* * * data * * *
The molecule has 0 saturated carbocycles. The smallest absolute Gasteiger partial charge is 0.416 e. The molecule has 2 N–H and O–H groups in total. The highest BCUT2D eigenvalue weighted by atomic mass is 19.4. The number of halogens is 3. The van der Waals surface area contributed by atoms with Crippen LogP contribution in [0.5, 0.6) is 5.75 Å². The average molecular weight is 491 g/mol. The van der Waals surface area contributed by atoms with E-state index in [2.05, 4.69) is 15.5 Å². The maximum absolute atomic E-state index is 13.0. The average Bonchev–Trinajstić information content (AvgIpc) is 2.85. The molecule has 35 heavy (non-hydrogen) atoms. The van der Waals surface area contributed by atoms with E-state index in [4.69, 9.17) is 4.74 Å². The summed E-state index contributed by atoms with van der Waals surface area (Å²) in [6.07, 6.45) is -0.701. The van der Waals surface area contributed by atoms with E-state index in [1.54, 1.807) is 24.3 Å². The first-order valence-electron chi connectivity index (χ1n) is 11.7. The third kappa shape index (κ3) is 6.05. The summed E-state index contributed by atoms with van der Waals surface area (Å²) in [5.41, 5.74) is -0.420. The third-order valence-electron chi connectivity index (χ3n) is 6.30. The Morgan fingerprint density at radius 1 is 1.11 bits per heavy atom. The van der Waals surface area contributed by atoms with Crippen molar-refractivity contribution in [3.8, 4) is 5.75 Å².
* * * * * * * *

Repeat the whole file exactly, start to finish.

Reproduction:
The molecule has 0 saturated carbocycles. The smallest absolute Gasteiger partial charge is 0.416 e. The molecule has 2 N–H and O–H groups in total. The highest BCUT2D eigenvalue weighted by atomic mass is 19.4. The number of halogens is 3. The van der Waals surface area contributed by atoms with Crippen LogP contribution in [0.5, 0.6) is 5.75 Å². The average molecular weight is 491 g/mol. The van der Waals surface area contributed by atoms with E-state index in [2.05, 4.69) is 15.5 Å². The maximum absolute atomic E-state index is 13.0. The average Bonchev–Trinajstić information content (AvgIpc) is 2.85. The molecule has 35 heavy (non-hydrogen) atoms. The van der Waals surface area contributed by atoms with E-state index in [4.69, 9.17) is 4.74 Å². The summed E-state index contributed by atoms with van der Waals surface area (Å²) in [6.07, 6.45) is -0.701. The van der Waals surface area contributed by atoms with E-state index in [1.54, 1.807) is 24.3 Å². The first-order valence-electron chi connectivity index (χ1n) is 11.7. The third kappa shape index (κ3) is 6.05. The summed E-state index contributed by atoms with van der Waals surface area (Å²) in [5.41, 5.74) is -0.420. The third-order valence-electron chi connectivity index (χ3n) is 6.30. The Morgan fingerprint density at radius 1 is 1.11 bits per heavy atom. The van der Waals surface area contributed by atoms with Crippen molar-refractivity contribution in [3.8, 4) is 5.75 Å².